That’s my biggest piece of advice for handling this with class and grace – Gemr. The place where your reading this — and the app (it’s on Android and iOS for free!). Remember, while people out in your local area may not get it or understand, there is an entire gaggle of people right in your phone that DO get it. Every one of us is a collector; it’s what we do, it’s what makes us happy. We all understand the sheer joy that comes from getting something new and then being able to share it with our friends, or what I call the Gemr Family.
You can always share and chat about your newest thing, or thought, or idea about your collection, with people who want to hear about it and know more! Back in November 2018, I joined Gemr for the Pokémon Giveaway. I was going to post a few things and stay quiet. Well, you know that didn’t work so well – Sean and I stayed because of the people!
Everyone likes something. Your favorite things might not be someone else’s, but that doesn’t make your collection any less amazing. All it means is that you collect something different. Own your collection. Take pride in it. It helps to ask the person if they collect anything or are partial to anything. Do this in a friendly, curious manner. “Do you collect anything?” or “Is there anything you’re really in to?”
Find common ground. With Pokémon, we can use the age of our chosen franchise to relate to other collectors. I’m a product of the ’80s and grew up in the ’90s, the heyday of Beanie Babies. I had them all (even THAT one) and often refer to those days when looking for common ground. My mom started me into collecting when I was a baby. Her collecting preferences are very different from mine, but I’ve learned a ton from her and will also use that to relate to someone. That’s something you can do as well. You know someone who collects something else (like all the members in the Gemr Family). It’s as easy as remembering something you saw someone post and saying, “My friend on Gemr posted this really cool (thing)” and even pull out your phone to show them. You’ll almost always get a positive reaction.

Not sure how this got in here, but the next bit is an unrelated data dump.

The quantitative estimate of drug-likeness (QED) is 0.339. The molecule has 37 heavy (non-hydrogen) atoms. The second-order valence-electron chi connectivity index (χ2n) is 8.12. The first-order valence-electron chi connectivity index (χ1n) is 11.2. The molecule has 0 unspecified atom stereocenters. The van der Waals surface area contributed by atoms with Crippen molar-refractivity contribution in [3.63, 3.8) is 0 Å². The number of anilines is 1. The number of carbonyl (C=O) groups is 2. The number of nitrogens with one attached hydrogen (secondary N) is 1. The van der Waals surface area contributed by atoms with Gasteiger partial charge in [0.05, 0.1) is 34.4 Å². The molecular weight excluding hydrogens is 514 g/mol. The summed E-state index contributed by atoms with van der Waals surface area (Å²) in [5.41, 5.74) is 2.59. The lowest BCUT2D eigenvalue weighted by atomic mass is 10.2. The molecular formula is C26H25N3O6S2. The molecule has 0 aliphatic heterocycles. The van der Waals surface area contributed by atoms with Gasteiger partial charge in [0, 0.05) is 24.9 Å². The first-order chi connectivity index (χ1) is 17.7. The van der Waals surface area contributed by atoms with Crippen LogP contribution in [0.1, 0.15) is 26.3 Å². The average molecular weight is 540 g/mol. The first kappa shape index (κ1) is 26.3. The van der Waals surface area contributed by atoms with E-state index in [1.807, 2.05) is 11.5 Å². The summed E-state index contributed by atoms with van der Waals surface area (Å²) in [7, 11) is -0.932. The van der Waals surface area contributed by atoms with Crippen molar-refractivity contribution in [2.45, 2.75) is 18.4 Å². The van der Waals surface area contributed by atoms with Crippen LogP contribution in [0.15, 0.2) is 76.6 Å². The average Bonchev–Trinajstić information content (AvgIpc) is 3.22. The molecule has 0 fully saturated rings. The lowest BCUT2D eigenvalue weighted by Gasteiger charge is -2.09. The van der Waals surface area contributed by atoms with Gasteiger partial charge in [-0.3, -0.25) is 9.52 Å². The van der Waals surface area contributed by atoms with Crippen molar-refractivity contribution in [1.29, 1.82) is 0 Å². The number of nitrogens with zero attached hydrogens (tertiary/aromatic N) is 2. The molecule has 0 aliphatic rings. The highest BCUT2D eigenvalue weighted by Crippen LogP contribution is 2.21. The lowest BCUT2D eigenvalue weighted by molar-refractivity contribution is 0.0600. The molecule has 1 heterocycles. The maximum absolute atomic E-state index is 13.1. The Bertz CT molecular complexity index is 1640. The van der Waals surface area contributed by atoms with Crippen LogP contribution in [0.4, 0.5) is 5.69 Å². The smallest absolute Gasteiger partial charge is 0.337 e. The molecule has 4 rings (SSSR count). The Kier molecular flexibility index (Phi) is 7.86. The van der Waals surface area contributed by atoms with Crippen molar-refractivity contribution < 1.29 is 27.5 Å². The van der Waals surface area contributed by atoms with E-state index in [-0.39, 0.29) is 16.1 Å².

Your collection makes you happy. It warms your heart. Sean and I recently packed up the last of the stuff in our apartment that wasn’t Pokémon to make room for the ever-growing Pokémon addiction – I mean collection. 7 non-Pokémon things survived the pack up. It makes us happy to be surrounded by Pokémon, and it should make you happy as well to be living in a home with your collection. Your home is your castle. We call our very large 400sqft apartment “The Norton Castle.” It’s been quite interesting to put out every last Pokémon item we own, but none of it is packed up, and it’s achieving its purpose – to make us happy.
You will never please everyone, and not everyone will like or understand what you collect and why. That’s the thing with individuality; we all like different things for different reasons. Some of us collect Pokémon for the nostalgia of childhood. A few started with Pokémon GO. Some collect with their kids. It’s the same across the board with most collections. Whether it be Pokémon like us, or toys, horror, comics, musical instruments, your collection is a part of who you are, and that is something to be proud of.